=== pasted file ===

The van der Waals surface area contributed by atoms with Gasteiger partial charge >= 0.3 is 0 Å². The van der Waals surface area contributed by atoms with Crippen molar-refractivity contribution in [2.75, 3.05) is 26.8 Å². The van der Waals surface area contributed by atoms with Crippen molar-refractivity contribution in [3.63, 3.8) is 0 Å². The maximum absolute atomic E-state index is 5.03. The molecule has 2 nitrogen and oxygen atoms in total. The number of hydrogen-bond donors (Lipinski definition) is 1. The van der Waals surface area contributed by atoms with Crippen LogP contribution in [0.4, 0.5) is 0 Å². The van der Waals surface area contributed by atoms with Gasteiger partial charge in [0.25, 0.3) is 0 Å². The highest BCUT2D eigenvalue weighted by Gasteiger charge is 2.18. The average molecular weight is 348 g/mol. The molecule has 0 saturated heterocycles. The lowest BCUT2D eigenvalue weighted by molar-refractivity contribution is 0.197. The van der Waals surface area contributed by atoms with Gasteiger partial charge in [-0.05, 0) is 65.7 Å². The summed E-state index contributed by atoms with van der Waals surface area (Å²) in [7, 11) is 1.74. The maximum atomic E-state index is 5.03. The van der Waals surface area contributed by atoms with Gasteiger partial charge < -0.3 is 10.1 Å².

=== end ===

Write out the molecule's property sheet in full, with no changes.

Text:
The van der Waals surface area contributed by atoms with Gasteiger partial charge >= 0.3 is 0 Å². The van der Waals surface area contributed by atoms with Crippen molar-refractivity contribution in [2.75, 3.05) is 26.8 Å². The van der Waals surface area contributed by atoms with Crippen molar-refractivity contribution in [3.63, 3.8) is 0 Å². The maximum absolute atomic E-state index is 5.03. The molecule has 2 nitrogen and oxygen atoms in total. The number of hydrogen-bond donors (Lipinski definition) is 1. The van der Waals surface area contributed by atoms with Crippen LogP contribution in [0.4, 0.5) is 0 Å². The van der Waals surface area contributed by atoms with Gasteiger partial charge in [0.25, 0.3) is 0 Å². The highest BCUT2D eigenvalue weighted by Gasteiger charge is 2.18. The average molecular weight is 348 g/mol. The molecule has 0 saturated heterocycles. The lowest BCUT2D eigenvalue weighted by molar-refractivity contribution is 0.197. The van der Waals surface area contributed by atoms with Gasteiger partial charge in [-0.05, 0) is 65.7 Å². The summed E-state index contributed by atoms with van der Waals surface area (Å²) in [7, 11) is 1.74. The maximum atomic E-state index is 5.03. The van der Waals surface area contributed by atoms with Gasteiger partial charge < -0.3 is 10.1 Å².